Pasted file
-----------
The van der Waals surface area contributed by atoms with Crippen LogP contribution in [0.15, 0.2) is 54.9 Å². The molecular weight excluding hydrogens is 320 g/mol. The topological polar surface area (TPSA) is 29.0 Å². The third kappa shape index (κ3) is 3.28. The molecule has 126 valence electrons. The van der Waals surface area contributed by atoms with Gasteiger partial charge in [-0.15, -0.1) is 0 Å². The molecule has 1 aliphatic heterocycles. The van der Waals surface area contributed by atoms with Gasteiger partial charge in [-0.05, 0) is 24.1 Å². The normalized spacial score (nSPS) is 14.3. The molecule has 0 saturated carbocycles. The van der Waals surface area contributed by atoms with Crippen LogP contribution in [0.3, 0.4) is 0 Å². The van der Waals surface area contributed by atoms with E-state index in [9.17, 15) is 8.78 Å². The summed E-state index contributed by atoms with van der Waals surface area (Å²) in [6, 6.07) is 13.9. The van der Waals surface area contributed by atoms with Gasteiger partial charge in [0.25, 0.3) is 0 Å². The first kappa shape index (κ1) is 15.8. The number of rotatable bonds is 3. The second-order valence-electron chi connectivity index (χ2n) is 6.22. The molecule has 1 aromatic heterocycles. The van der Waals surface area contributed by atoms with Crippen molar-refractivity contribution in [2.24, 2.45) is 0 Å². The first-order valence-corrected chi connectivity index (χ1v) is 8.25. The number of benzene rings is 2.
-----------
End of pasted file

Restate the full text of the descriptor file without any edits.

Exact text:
The van der Waals surface area contributed by atoms with Crippen LogP contribution in [0.15, 0.2) is 54.9 Å². The molecular weight excluding hydrogens is 320 g/mol. The topological polar surface area (TPSA) is 29.0 Å². The third kappa shape index (κ3) is 3.28. The molecule has 126 valence electrons. The van der Waals surface area contributed by atoms with Gasteiger partial charge in [-0.15, -0.1) is 0 Å². The molecule has 1 aliphatic heterocycles. The van der Waals surface area contributed by atoms with Gasteiger partial charge in [-0.05, 0) is 24.1 Å². The normalized spacial score (nSPS) is 14.3. The molecule has 0 saturated carbocycles. The van der Waals surface area contributed by atoms with Crippen LogP contribution in [0.3, 0.4) is 0 Å². The van der Waals surface area contributed by atoms with E-state index in [9.17, 15) is 8.78 Å². The summed E-state index contributed by atoms with van der Waals surface area (Å²) in [6, 6.07) is 13.9. The van der Waals surface area contributed by atoms with Gasteiger partial charge in [0.25, 0.3) is 0 Å². The first kappa shape index (κ1) is 15.8. The number of rotatable bonds is 3. The second-order valence-electron chi connectivity index (χ2n) is 6.22. The molecule has 1 aromatic heterocycles. The van der Waals surface area contributed by atoms with Crippen molar-refractivity contribution in [2.24, 2.45) is 0 Å². The first-order valence-corrected chi connectivity index (χ1v) is 8.25. The number of benzene rings is 2.